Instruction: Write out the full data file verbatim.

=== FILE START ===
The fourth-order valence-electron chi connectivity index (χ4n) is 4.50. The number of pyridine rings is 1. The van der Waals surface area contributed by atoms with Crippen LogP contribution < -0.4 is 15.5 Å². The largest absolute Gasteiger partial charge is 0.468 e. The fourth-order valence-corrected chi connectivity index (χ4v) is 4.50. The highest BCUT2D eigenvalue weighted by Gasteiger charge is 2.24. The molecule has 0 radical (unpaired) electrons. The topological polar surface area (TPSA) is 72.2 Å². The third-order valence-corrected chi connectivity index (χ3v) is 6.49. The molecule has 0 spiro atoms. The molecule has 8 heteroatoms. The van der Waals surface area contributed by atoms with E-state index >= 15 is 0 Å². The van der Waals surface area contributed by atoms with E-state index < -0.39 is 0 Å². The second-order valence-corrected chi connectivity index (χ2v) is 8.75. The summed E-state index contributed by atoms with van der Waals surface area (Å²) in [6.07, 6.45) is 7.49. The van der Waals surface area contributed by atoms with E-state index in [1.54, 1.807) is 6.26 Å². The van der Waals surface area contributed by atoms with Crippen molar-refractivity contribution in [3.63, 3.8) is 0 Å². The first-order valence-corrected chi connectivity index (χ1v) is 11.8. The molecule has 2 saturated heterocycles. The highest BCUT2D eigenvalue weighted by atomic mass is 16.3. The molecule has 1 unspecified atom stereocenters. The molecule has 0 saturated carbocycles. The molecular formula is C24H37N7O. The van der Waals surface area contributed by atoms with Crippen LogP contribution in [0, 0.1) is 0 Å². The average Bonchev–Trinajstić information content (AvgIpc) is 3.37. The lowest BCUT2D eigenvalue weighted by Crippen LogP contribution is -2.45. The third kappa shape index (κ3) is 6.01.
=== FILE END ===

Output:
The fourth-order valence-electron chi connectivity index (χ4n) is 4.50. The number of pyridine rings is 1. The van der Waals surface area contributed by atoms with Crippen LogP contribution < -0.4 is 15.5 Å². The largest absolute Gasteiger partial charge is 0.468 e. The fourth-order valence-corrected chi connectivity index (χ4v) is 4.50. The highest BCUT2D eigenvalue weighted by Gasteiger charge is 2.24. The molecule has 0 radical (unpaired) electrons. The topological polar surface area (TPSA) is 72.2 Å². The third-order valence-corrected chi connectivity index (χ3v) is 6.49. The molecule has 0 spiro atoms. The molecule has 8 heteroatoms. The van der Waals surface area contributed by atoms with E-state index >= 15 is 0 Å². The van der Waals surface area contributed by atoms with E-state index < -0.39 is 0 Å². The second-order valence-corrected chi connectivity index (χ2v) is 8.75. The summed E-state index contributed by atoms with van der Waals surface area (Å²) in [6.07, 6.45) is 7.49. The van der Waals surface area contributed by atoms with E-state index in [1.54, 1.807) is 6.26 Å². The van der Waals surface area contributed by atoms with Crippen molar-refractivity contribution in [3.63, 3.8) is 0 Å². The first-order valence-corrected chi connectivity index (χ1v) is 11.8. The molecule has 2 saturated heterocycles. The highest BCUT2D eigenvalue weighted by atomic mass is 16.3. The molecule has 1 unspecified atom stereocenters. The molecule has 0 saturated carbocycles. The molecular formula is C24H37N7O. The van der Waals surface area contributed by atoms with Crippen LogP contribution in [0, 0.1) is 0 Å². The average Bonchev–Trinajstić information content (AvgIpc) is 3.37. The lowest BCUT2D eigenvalue weighted by Crippen LogP contribution is -2.45. The third kappa shape index (κ3) is 6.01.